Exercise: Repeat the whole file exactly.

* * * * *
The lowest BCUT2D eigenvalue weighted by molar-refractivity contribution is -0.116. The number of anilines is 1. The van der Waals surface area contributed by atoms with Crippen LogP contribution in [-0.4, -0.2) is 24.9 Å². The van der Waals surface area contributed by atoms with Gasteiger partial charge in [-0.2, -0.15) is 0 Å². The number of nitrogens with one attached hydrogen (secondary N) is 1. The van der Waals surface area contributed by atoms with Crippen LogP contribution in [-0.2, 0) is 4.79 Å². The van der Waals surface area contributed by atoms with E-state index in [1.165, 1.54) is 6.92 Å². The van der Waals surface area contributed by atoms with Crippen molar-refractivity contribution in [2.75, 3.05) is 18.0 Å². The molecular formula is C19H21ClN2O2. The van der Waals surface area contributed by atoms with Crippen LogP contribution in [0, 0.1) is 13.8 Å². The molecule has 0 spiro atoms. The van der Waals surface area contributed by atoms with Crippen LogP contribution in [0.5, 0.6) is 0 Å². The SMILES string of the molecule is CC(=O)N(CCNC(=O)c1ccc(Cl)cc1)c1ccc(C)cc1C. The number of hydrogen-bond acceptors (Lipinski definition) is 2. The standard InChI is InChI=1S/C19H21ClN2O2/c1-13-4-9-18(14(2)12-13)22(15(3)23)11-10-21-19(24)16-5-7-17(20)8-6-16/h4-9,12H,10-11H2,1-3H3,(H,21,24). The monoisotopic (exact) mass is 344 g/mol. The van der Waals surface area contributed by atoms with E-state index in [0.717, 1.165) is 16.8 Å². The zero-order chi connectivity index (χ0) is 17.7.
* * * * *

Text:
The lowest BCUT2D eigenvalue weighted by molar-refractivity contribution is -0.116. The number of anilines is 1. The van der Waals surface area contributed by atoms with Crippen LogP contribution in [-0.4, -0.2) is 24.9 Å². The van der Waals surface area contributed by atoms with Gasteiger partial charge in [-0.2, -0.15) is 0 Å². The number of nitrogens with one attached hydrogen (secondary N) is 1. The van der Waals surface area contributed by atoms with Crippen LogP contribution in [-0.2, 0) is 4.79 Å². The van der Waals surface area contributed by atoms with E-state index in [1.165, 1.54) is 6.92 Å². The van der Waals surface area contributed by atoms with Crippen molar-refractivity contribution in [2.75, 3.05) is 18.0 Å². The molecular formula is C19H21ClN2O2. The van der Waals surface area contributed by atoms with Crippen LogP contribution in [0, 0.1) is 13.8 Å². The molecule has 0 spiro atoms. The van der Waals surface area contributed by atoms with Crippen LogP contribution in [0.5, 0.6) is 0 Å². The SMILES string of the molecule is CC(=O)N(CCNC(=O)c1ccc(Cl)cc1)c1ccc(C)cc1C. The number of hydrogen-bond acceptors (Lipinski definition) is 2. The standard InChI is InChI=1S/C19H21ClN2O2/c1-13-4-9-18(14(2)12-13)22(15(3)23)11-10-21-19(24)16-5-7-17(20)8-6-16/h4-9,12H,10-11H2,1-3H3,(H,21,24). The monoisotopic (exact) mass is 344 g/mol. The van der Waals surface area contributed by atoms with E-state index in [0.717, 1.165) is 16.8 Å². The zero-order chi connectivity index (χ0) is 17.7.